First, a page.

I hear very little on this trip about Nato itself. Although most of the Occupiers are well-informed on matters of military spending, US interventionism and economic injustice, they are also simply grateful for the free pizza and a warm bus to sleep in.
Up front, the "bus captains", self-appointed team leaders from the nurses' union and other groups, attempt to keep the gang on-message with little rallying speeches. Shen Tong, one of them, is largely ignored when he steps up with a prepared list of talking points for the media – until he leads them in a call of "We are the 99 per cent", at which point the whole bus chants as one.
"We are the 99 per cent." Neither the presidential candidates struggling to incorporate this sudden cultural shift into their message nor the global police forces that have beaten the Occupy movement back with violent evictions, arrests and surveillance really understand what that statement means for people with nothing to lose.
It is a cry for inclusion, for recognition. It is about demanding your place in a society that you thought had nothing to offer you.
A little help from the old guard never hurts. In 1970, labour organisers had so little common ground with anti-war, anti-capitalist hippies that they came to blows, but in 2012, these young people sleeping tangled in blankets in the aisles find themselves burdened with the expectations of the entire American left. So much so that union donors have funded 17 buses from across the country at a cost of $250,000, hoping that Occupiers in Chicago will reinvigorate what remains of resistance to financial feudalism in the United States.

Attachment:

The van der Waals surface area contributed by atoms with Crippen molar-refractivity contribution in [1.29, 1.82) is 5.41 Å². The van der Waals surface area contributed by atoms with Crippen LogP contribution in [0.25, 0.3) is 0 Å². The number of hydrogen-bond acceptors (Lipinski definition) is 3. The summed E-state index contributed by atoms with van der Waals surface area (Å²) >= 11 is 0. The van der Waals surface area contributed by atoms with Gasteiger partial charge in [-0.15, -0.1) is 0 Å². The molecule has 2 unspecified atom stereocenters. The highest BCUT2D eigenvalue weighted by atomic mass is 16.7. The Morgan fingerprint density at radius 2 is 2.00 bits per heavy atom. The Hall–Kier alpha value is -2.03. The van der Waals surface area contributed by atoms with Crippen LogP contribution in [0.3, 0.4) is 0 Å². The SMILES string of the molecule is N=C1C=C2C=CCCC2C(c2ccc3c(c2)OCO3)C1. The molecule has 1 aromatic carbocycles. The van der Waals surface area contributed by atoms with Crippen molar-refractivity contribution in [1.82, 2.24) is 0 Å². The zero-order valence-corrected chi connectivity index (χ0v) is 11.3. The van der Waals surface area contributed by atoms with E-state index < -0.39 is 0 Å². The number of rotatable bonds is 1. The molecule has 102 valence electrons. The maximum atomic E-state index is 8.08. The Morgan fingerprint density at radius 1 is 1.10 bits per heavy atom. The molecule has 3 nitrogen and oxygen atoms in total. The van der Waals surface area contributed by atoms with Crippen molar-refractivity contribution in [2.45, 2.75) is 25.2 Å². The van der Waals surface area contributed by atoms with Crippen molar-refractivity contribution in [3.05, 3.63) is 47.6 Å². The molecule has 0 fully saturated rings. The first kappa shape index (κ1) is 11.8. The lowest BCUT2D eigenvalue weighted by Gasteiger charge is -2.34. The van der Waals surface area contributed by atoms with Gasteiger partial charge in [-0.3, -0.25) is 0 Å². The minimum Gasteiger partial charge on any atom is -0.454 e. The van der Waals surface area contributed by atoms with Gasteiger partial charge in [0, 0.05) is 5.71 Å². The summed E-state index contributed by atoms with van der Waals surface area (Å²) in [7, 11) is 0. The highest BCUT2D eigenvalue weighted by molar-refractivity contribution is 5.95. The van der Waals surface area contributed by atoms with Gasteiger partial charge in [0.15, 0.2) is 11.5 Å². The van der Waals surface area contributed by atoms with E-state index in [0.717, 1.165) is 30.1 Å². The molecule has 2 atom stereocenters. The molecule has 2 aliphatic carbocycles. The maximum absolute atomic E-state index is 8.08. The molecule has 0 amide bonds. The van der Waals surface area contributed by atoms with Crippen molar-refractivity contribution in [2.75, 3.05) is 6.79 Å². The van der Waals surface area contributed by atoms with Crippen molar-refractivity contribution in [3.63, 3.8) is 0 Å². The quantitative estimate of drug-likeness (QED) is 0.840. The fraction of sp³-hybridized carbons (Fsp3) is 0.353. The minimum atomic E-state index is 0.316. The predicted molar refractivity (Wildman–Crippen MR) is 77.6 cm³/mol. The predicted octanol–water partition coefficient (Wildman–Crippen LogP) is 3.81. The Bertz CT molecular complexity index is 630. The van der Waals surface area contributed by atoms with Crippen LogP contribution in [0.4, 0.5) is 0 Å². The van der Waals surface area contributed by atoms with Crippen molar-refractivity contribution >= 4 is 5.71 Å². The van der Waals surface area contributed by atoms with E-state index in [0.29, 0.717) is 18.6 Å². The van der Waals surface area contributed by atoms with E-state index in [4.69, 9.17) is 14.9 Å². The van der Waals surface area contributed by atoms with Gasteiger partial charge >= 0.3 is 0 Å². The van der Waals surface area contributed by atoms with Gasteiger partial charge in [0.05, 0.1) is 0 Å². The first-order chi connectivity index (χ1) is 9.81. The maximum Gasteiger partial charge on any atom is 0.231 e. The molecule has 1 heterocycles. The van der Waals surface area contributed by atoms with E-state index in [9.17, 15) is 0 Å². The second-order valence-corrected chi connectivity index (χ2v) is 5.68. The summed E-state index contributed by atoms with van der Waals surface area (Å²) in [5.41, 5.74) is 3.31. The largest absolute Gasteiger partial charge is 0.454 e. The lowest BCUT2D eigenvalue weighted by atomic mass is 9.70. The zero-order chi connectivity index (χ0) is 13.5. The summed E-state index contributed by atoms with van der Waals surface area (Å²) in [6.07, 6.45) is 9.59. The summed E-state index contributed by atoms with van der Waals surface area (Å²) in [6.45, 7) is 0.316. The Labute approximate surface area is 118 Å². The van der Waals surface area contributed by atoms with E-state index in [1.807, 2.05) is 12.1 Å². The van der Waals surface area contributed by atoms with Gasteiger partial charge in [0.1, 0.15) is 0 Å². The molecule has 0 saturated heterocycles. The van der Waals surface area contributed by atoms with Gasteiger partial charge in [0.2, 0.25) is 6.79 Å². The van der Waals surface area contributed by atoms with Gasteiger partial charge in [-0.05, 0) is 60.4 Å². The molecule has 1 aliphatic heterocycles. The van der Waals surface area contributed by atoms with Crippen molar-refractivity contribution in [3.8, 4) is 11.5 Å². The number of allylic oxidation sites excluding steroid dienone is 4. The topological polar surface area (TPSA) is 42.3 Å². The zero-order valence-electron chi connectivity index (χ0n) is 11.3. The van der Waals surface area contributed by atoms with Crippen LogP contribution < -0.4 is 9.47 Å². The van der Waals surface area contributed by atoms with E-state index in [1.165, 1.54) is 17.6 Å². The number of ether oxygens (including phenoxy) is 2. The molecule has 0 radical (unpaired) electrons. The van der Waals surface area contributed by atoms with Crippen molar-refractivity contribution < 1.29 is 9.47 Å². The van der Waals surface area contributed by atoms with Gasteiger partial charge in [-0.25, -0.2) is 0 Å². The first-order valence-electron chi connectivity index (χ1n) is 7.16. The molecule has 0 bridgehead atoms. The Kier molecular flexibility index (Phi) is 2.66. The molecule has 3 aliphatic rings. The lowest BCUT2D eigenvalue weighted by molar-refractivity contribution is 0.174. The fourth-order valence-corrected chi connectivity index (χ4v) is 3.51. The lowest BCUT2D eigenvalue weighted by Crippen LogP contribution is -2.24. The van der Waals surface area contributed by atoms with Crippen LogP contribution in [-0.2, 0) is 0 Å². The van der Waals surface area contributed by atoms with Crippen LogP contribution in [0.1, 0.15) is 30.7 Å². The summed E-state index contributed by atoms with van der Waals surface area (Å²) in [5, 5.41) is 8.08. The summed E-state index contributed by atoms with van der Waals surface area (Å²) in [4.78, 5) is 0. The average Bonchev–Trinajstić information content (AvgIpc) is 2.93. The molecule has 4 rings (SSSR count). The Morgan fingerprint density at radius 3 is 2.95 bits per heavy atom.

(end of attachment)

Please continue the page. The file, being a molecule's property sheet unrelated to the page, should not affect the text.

It's a tall order for a fleet of 200 political outsiders and homeless kids. Whatever the Disney songs say, millions of dollars' worth of policing have historically been more than a match for courage and true friendship.
The bus pulls into Chicago. Hot soup and sleeping spaces have been arranged in a local church for the exhausted travellers. Watching them file off the bus into a crowd of waiting journalists, Shen Tong looks satisfied.
Tong has seen all of this before, in China, his country of birth. In 1989, he was imprisoned and exiled after working as a student leader during the Tiananmen Square uprisings. This is not the first time he has watched young people almost broken by society growing up to change it.
"I happen to think," he says quietly, "that this is the most important thing in the world right now".